Reducing Latency In ADAS SoC Design Enhances QoS For Digital Mirroring

How interconnect IP enables a new side view mirror technology.


The state-of-the-art of Advanced Driver Assistance Systems (ADAS) is quickly changing, and ADAS chip engineers are finding that on-chip quality-of-service (QoS) is becoming a system-level constraint on ADAS performance. Designers need innovative approaches to address these issues, which is why Dream Chip Technologies highlighted one such method in a recent presentation.

Dream Chip Technologies (DCT) is using ArterisIP FlexNoC interconnect IP plus Resiliency for functional safety for its highly anticipated ADAS reference design, which has been developed as part of a European Union-funded automotive SoC project. Dream Chip featured this design in April at the “FD-SOI Symposium” event, organized in Silicon Valley by the SOI Consortium. This innovative approach earned a recap in a blog on the show’s featured developments.  See the “And Much More” section of the story to learn more about the companies participating in this project.

ArterisIP is a valuable contributor to this highly anticipated design because DCT it is tackling a new technical challenge with this system – replacing a car’s side view mirrors with video screens fed by multiple cameras. The new feature is called “digital mirroring.” The problem? As the FD-SOI article states, “Why hasn’t this been done before? Because LED flickering really messes with sensor readings.”

This Dream Chip Technologies digram shows the ADAS functional flow for image sensor processing, including the different processing elements and hardware accelerators that perform specific functions. The challenge is that these elements must share high-bandwidth data streams at low latencies to meet near-real time deadline.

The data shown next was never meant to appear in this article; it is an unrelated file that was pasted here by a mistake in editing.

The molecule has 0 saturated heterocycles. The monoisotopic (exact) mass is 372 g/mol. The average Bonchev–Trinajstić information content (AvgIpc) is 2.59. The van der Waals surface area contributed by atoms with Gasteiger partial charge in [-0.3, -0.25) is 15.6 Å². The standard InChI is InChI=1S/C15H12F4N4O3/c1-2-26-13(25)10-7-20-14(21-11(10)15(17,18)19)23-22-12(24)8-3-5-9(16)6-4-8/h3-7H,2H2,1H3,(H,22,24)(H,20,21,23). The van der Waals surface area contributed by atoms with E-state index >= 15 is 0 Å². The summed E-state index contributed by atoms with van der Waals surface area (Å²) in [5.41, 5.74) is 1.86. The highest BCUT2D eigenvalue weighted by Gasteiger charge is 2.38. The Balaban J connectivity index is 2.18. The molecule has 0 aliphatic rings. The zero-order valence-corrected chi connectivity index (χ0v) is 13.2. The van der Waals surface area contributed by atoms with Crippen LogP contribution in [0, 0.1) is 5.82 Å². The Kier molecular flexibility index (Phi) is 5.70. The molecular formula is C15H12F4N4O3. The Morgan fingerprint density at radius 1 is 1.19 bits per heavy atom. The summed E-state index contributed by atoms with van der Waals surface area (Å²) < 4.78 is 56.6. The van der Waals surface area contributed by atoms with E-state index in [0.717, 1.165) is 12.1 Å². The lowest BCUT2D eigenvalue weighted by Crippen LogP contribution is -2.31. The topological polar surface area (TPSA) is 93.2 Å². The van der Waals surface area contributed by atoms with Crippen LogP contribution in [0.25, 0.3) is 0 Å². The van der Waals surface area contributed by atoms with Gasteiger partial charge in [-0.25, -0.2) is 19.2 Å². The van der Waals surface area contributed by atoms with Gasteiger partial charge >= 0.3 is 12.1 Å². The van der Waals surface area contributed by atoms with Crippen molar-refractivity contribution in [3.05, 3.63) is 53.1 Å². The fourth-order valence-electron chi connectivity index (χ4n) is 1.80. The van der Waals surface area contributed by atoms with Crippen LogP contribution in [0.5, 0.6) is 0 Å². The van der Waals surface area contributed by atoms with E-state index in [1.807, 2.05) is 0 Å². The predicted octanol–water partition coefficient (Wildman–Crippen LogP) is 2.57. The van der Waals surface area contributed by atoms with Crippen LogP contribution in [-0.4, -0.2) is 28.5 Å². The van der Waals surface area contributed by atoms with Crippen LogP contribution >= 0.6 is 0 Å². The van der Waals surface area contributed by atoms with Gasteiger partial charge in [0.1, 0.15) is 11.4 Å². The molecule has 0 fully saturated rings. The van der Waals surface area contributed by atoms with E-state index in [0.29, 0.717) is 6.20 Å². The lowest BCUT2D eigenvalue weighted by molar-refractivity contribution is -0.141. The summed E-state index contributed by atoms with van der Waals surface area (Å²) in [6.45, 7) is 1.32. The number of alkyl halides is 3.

When ArterisIP engineers first met the Dream Chip design team, we set out to address the QoS challenges associated with ADAS digital mirroring. Additional algorithms are required to deal with LED flickering, and the challenge is to execute these in parallel with other functionality without affecting bandwidth needs or time constraints for these functions. In particular, the digital mirroring algorithms require very high bandwidth on-chip communications while meeting tight latency schedules for some of the on-chip traffic. It turns out that FlexNoC IP plus Resiliency and Functional Safety was tremendously helpful to Dream Chip in this regard.

Dream Chip uses ArterisIP for on-chip networking and implements a concept called Forward Body Bias (FBB) to allow for faster-switching transistors. There are many items in ADAS systems that require stringent QoS, and ArterisIP’s FlexNoC interconnect IP helps designers achieve this by increasing bandwidth and reducing latency in the communication paths between different SoC subsystems. As for Dream Chip’s design, Arteris FlexNoC IP interconnect not only helps with the specific functionality of digital mirroring, it also serves as the backbone of the entire chip.

Dream Chip SoC block diagram (with the functional IP blocks highlighted) uses interconnect IP to address system-level issues of latency and Quality of Service.

Progress is being made quickly in our industry around ADAS and autonomous driving: Dream Chip licensed the FlexNoC interconnect IP in May 2016 and by February 2017 was demonstrating a working ADAS reference design platform at Mobile World Congress! Now the chips are already being used in automotive reference design systems. Also, the European Commission is evaluating this design under the purview of the ENIAC THINGS2DO reference development platform program. If successful, this effort could be licensed to several international automotive system suppliers.

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